"The best way to help you decide on campus or city open day, of course! If you are able to visit a few places, it's well worth the time and effort to see the facilities, accommodation and get a sense of what the university campus and/or city is all about."

Roshan Walkerley, higher education adviser, UEA

If you're living on campus your accommodation is likely to be set in the heart of the student village. Chances are you’ll be able to walk to lectures, the SU and other facilities. If you’ve chosen a city-based uni with multiple campuses, it’s likely you’ve already worked out where the majority of your lectures will be and how to get there.

If you need to travel by public transport get yourself hooked up with a travel card. In London, a student Oyster card is a must - it will save you a fortune. If you're studying in the city, save cash by taking lunch with you. If you’re on campus, it's easy to pop home for food.

Your SU will run student nights and events but you'll also be on the look-out for student nights in the city. Venues in the city will be set up to cater for a student audience - particularly midweek when no-one else is going out. So you'll always be able to find something interesting happening somewhere.

SUs check local taxi companies and there will be information about these in your halls. You can save the numbers in your phone as most will have agreed a student rate.

If your campus is based in the countryside, you'll find there are loads of events happening on campus. But you'll want to have some nights out in the city as well - and it's a smart idea to plan these in advance so you can book your transport ahead of time. It's miles cheaper that way.

student writingstudent writing

Looking after yourself at uni

Unless you've already lived away from home, going to uni is going to be your first experience of 'life admin': thrilling things such as paying bills, doing the washing and finding accommodation.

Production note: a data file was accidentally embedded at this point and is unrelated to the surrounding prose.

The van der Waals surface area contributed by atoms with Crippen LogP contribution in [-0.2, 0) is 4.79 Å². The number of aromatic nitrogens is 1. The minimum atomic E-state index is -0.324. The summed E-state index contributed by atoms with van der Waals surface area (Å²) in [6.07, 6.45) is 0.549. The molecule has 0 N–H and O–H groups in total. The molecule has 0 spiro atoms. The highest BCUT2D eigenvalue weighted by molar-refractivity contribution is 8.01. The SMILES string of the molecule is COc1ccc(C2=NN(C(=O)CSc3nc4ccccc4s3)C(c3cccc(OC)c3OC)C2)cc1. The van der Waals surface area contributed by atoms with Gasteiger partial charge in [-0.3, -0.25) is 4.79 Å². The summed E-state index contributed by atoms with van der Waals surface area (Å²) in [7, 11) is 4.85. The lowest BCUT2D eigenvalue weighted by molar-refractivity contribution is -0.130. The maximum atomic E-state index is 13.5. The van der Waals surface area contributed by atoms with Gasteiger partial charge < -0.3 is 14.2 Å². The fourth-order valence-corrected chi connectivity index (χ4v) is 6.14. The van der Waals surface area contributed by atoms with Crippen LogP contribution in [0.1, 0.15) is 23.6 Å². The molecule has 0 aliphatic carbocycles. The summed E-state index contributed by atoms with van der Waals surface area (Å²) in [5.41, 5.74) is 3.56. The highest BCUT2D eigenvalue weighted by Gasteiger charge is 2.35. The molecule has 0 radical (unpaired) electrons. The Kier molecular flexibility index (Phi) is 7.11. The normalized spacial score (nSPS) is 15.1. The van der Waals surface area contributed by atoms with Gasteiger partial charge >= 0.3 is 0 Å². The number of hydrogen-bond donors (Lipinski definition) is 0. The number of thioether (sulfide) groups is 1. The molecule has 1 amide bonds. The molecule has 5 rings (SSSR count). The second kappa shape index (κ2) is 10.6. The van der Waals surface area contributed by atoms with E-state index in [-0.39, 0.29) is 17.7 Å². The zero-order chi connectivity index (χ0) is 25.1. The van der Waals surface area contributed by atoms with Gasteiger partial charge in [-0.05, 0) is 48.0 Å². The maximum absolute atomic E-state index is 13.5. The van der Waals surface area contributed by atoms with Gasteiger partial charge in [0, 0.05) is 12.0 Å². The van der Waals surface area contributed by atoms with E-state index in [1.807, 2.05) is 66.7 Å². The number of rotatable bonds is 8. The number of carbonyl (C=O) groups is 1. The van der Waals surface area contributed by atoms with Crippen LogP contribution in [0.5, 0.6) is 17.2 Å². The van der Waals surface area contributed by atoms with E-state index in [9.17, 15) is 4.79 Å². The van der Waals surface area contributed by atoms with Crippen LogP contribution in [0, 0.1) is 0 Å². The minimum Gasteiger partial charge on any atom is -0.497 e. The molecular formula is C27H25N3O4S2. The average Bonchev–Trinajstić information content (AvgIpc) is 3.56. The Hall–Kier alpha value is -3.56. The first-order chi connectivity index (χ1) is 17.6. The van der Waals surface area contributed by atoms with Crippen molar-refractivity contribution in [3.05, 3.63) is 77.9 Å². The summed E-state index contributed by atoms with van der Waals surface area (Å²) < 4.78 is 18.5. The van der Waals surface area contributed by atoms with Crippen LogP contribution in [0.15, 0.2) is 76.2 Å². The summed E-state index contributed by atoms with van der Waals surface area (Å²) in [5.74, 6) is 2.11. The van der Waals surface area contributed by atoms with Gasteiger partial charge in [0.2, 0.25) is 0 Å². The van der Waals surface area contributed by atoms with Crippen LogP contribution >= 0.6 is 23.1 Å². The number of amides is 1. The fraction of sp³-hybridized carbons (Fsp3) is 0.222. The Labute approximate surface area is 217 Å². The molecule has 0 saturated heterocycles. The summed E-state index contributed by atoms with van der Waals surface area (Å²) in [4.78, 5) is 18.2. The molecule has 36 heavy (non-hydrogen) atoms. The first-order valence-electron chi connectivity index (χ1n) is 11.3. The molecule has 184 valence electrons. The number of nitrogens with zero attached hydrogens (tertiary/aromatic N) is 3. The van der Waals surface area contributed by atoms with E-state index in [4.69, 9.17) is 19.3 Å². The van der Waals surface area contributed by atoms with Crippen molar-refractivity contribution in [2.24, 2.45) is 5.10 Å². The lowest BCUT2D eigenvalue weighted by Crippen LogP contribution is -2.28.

In halls, your bills are normally all included in your rent - but you should check to make sure. Once you move into private digs, it's down to you. You and your housemates will be responsible for setting up, paying and cancelling all your household bills as soon as you move in or out of a property.

Some halls provide a cleaning service, so the communal areas (bathrooms, kitchens and the like) are cleaned for you. Not all of them do, however, so it's another thing you need to double-check. You'll definitely be responsible for doing your laundry - your halls will have a launderette on site, for which you'll constantly be hunting for change to power the machines.

Some of the other stuff you'll need to think about might be less obvious. Keeping your living space secure is important - students are seen as soft targets by burglars. Lock everything up when you go out - and make sure everything's turned off, too. Get some contents insurance, just in case. When you're out for the night, keep in touch with your mates so people don't get lost.

You'll also need to be on top of all your documents; so you can keep track of your student loan and anything needed by your uni.

Love finger spellingLove finger spelling

Support at uni

During Freshers week expect to see lots of current students with signs and t-shirts who will be ready to give you directions and advice. You’ll also attend introductory lectures for your course and have a meeting arranged to meet your personal tutor.

If you’re moving into uni halls and private accommodation you’ll meet your residence association reps when you arrive. They live onsite and will have regular drop-in hours to take any questions you have. If you’re commuting to uni, don’t worry! There will be a home student society who will hold events so you can meet other students like you. The same for international students.

The Student Union can provide you with advice and support and most will have a representation service which will support you if you run into any tricky situations with your course or personal stuff. Nightline, a national student peer-to-peer listening service, will also be based at the SU. There will be a multi-faith chaplaincy on campus supported by members of each faith and religion that you’ll be able to talk to as well as faith-based student groups.